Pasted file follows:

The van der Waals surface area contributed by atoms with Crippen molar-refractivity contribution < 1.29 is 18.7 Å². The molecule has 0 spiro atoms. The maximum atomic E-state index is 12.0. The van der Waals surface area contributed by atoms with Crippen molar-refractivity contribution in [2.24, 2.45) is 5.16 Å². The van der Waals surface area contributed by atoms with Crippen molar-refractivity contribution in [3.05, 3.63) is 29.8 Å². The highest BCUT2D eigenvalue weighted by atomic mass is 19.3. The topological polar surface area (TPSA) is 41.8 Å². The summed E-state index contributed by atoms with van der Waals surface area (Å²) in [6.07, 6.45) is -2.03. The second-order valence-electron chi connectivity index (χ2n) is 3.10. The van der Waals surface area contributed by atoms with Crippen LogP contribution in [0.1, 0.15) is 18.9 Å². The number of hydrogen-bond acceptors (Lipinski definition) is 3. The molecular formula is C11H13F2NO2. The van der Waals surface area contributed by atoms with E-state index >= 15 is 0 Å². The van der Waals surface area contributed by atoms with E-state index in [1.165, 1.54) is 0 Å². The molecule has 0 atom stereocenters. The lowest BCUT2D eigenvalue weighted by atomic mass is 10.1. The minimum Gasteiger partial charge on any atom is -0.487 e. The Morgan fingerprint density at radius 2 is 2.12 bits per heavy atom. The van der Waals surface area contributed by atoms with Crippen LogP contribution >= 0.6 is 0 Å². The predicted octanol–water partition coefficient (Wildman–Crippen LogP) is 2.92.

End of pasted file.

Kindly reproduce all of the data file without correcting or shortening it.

The van der Waals surface area contributed by atoms with Crippen molar-refractivity contribution < 1.29 is 18.7 Å². The molecule has 0 spiro atoms. The maximum atomic E-state index is 12.0. The van der Waals surface area contributed by atoms with Crippen molar-refractivity contribution in [2.24, 2.45) is 5.16 Å². The van der Waals surface area contributed by atoms with Crippen molar-refractivity contribution in [3.05, 3.63) is 29.8 Å². The highest BCUT2D eigenvalue weighted by atomic mass is 19.3. The topological polar surface area (TPSA) is 41.8 Å². The summed E-state index contributed by atoms with van der Waals surface area (Å²) in [6.07, 6.45) is -2.03. The second-order valence-electron chi connectivity index (χ2n) is 3.10. The van der Waals surface area contributed by atoms with Crippen LogP contribution in [0.1, 0.15) is 18.9 Å². The number of hydrogen-bond acceptors (Lipinski definition) is 3. The molecular formula is C11H13F2NO2. The van der Waals surface area contributed by atoms with E-state index >= 15 is 0 Å². The van der Waals surface area contributed by atoms with E-state index in [1.165, 1.54) is 0 Å². The molecule has 0 atom stereocenters. The lowest BCUT2D eigenvalue weighted by atomic mass is 10.1. The minimum Gasteiger partial charge on any atom is -0.487 e. The Morgan fingerprint density at radius 2 is 2.12 bits per heavy atom. The van der Waals surface area contributed by atoms with Crippen LogP contribution >= 0.6 is 0 Å². The predicted octanol–water partition coefficient (Wildman–Crippen LogP) is 2.92.